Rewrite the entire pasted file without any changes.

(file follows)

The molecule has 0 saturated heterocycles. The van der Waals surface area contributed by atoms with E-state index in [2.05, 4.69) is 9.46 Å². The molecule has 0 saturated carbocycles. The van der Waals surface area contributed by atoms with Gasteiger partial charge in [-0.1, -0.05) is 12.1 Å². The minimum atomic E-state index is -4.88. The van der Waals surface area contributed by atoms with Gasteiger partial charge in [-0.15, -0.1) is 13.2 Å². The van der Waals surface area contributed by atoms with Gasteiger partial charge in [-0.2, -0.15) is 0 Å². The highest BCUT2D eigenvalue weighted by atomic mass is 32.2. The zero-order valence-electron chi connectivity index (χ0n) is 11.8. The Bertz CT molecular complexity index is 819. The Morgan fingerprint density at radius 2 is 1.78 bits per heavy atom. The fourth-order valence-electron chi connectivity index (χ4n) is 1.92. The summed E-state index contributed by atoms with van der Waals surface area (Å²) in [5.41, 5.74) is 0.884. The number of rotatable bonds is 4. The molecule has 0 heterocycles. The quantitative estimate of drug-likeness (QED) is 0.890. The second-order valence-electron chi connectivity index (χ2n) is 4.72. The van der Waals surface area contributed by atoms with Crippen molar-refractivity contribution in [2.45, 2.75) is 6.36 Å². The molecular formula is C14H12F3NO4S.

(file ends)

The molecule has 0 saturated heterocycles. The van der Waals surface area contributed by atoms with E-state index in [2.05, 4.69) is 9.46 Å². The molecule has 0 saturated carbocycles. The van der Waals surface area contributed by atoms with Gasteiger partial charge in [-0.1, -0.05) is 12.1 Å². The minimum atomic E-state index is -4.88. The van der Waals surface area contributed by atoms with Gasteiger partial charge in [-0.15, -0.1) is 13.2 Å². The van der Waals surface area contributed by atoms with Gasteiger partial charge in [-0.2, -0.15) is 0 Å². The highest BCUT2D eigenvalue weighted by atomic mass is 32.2. The zero-order valence-electron chi connectivity index (χ0n) is 11.8. The Bertz CT molecular complexity index is 819. The Morgan fingerprint density at radius 2 is 1.78 bits per heavy atom. The fourth-order valence-electron chi connectivity index (χ4n) is 1.92. The summed E-state index contributed by atoms with van der Waals surface area (Å²) in [5.41, 5.74) is 0.884. The number of rotatable bonds is 4. The molecule has 0 heterocycles. The quantitative estimate of drug-likeness (QED) is 0.890. The second-order valence-electron chi connectivity index (χ2n) is 4.72. The van der Waals surface area contributed by atoms with Crippen molar-refractivity contribution in [2.45, 2.75) is 6.36 Å². The molecular formula is C14H12F3NO4S.